Looking at Los Angeles Marla Hamburg Kennedy
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Loved, hated, revered, scorned, real, imagined: this is Los Angeles. Looking at Los Angeles is a fascinating journey into the center of the city's heart and soul. Pictured within its pages is a Los Angeles of powerful dreams and startling realities. Editors Marla Hamburg Kennedy and Ben Stiller have gathered pictorial representations of Los Angeles from the last three-quarters of a century, resulting in this selection of more than 200 stunning, beautifully reproduced color and duotone depictions of the city from different eras and different points of view.
Lost Souls Lena Herzog & Luc Sante
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Lost Souls records Lena Herzog's journey into a world rarely seen by outsiders: cabinets of wonder and curiosities (Kunstkammern and Wunderkammern) that include the world's earliest medical museums, where oddities have been closely guarded for centuries. Established in the early eighteenth century, Russia's first Kunstkammer triggered a profound debate over religious and existential questions. The Orthodox Church, faced with a collection of Cyclopes, Siamese twins, and creatures that looked like lions or leprechauns, could not justify nature's unsuccessful attempts at human life and deemed their souls lost: they could not go to heaven, hell, or limbo-they were dead on arrival and had nowhere to go.
"Like everything else I do my photos are about emotion. I'm interested in causing and recording emotion through action and interactive sequence, the sequence meant to tell a story of sorts, a dream. I am a lyricist and my feeling for rhythm and song dictates that these photos not be titled or in any other way impinged by the written word. The visuals speak for themselves in their relationships and theme and I have no interest in the where and when of it all. These dreams exist through the viewfinder of the camera and express a reality seen only through a lens but experienced by us all in every moment of puzzlement in waking life. --Lou Reed
Growing up in Ohio in the 1970s, photographer Marc Joseph was first exposed to art, writing and music in the eccentric smaller book and record shops of downtown Cleveland. Most Saturday afternoons were spent combing through the stacks in anticipation of a major future purchase--like his first, London Calling by the Clash--or studying certain talismanic book covers like George Orwell's Animal Farm or Allen Ginsberg's Howl. This was the beginning of Joseph's permanent fascination with books and records--both as public artworks and as formative private experiences.
Using the work of Lewis Baltz, a leading photographer of the 1975 New Topographics movement, as a jumping-off point, this book documents Mario Pfeifer's multi-faceted work, Reconsidering The New Industrial Parks Near Irvine, California by Lewis Baltz, 1974.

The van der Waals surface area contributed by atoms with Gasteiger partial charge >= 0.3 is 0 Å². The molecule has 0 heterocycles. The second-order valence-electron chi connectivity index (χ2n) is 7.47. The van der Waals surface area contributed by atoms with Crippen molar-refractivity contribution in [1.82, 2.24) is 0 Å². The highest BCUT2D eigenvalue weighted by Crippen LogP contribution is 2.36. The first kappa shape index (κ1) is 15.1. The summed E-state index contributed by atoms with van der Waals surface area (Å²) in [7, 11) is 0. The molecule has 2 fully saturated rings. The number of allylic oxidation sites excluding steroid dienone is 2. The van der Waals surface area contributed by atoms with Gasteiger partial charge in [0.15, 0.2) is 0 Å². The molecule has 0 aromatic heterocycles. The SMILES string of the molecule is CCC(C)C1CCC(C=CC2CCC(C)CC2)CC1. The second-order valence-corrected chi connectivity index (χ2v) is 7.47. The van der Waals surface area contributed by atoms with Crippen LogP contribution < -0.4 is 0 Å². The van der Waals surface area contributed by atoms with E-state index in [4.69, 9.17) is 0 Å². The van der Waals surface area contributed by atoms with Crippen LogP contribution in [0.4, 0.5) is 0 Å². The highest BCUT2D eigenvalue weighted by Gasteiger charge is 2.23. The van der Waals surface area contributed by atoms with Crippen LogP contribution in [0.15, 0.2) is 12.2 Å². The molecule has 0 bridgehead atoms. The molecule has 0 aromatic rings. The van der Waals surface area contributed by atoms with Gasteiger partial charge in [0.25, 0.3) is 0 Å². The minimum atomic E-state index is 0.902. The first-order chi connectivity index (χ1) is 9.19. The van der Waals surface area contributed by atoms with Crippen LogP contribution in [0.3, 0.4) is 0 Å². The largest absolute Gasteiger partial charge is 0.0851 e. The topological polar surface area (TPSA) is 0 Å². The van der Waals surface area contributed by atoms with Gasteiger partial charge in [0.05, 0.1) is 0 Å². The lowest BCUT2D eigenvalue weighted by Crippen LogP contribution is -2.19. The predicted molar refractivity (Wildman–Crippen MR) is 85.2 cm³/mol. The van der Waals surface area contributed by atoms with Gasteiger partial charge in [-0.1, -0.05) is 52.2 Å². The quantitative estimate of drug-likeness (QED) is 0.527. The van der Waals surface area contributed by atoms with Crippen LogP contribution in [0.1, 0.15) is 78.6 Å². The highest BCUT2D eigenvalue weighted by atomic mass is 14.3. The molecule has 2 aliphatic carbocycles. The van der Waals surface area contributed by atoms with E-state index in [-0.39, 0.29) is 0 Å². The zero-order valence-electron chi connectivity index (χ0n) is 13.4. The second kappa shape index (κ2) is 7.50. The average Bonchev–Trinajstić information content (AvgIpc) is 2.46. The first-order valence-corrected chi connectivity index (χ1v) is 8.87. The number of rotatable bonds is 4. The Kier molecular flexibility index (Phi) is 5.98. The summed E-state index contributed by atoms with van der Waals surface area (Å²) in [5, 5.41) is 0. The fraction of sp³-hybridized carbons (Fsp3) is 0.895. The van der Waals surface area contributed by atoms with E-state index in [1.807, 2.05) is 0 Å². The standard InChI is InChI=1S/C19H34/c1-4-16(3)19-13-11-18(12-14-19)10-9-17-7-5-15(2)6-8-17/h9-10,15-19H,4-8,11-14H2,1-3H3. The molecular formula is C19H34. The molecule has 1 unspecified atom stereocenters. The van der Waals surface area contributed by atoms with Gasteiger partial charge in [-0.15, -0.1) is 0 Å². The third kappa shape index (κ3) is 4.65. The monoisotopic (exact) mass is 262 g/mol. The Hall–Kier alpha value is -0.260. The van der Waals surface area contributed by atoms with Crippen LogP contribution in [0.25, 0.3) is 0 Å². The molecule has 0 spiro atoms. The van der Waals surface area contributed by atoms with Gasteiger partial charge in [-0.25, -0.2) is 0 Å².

Martin Parr's vast collections of photography books and postcards are world-renowned. Unbeknownst to many, he is also an obsessive collector of photographic and themed objects. In Parrworld: Objects and Postcards, a luscious two-volume set, his affinity for focused accumulation is presented with appropriate thoroughness, and with typical Parrian humor.
Acclaimed American documentary photographer Mary Ellen Mark (b. 1940) made her first iconic pictures when living in Turkey on a Fulbright Fellowship in the mid-1960s. Her photographs of Bombay brothels, shot in the late 1970s, were published in 1981 in Falkland Road, a book that became legendary and confirmed her status as one of the most prominent and provocative documentary photographers working today.
This book accompanies an international traveling exhibition of pictures by the acclaimed American photographer Mary Ellen Mark, made during the summer of 2006, and depicting disabled school-aged children in Reykjavik, Iceland. Most of the 70-some photographs were made at special schools, often during swimming lessons, but some were also made at the childrens' homes. Deeply moving, poignant, sad and joyous, these photographs take us into a reality that adjoins our own, but is very seldom seen. The pride and fear, the sheer effort, that Mark captures in these intensely human studies, can be difficult to bear. In addition to Mark's work, this volume contains 15 photographs of the empty schools by renowned Icelandic photographer Ivar Brynjolfsson, as well as 20 paintings by the children.
Since the 1960s Mary Ellen Mark has worked on over 100 film sets as a 'special stills photographer', making thousands of documentary photographs of life behind the scenes, rather than conventional still photographs made of actors on camera. This exciting new book presents the best of her images ranging from the first films that Mark shot in the 1960s, such as Fellini's Satyricon, to legendary 1970's productions like Francis Ford Coppola's Apocalypse Now and Milos Forman's One Flew Over the Cuckoo's Nest, as well as films from the ensuing decades, ranging from Network to Tootsie, from Gandhi to Showgirls.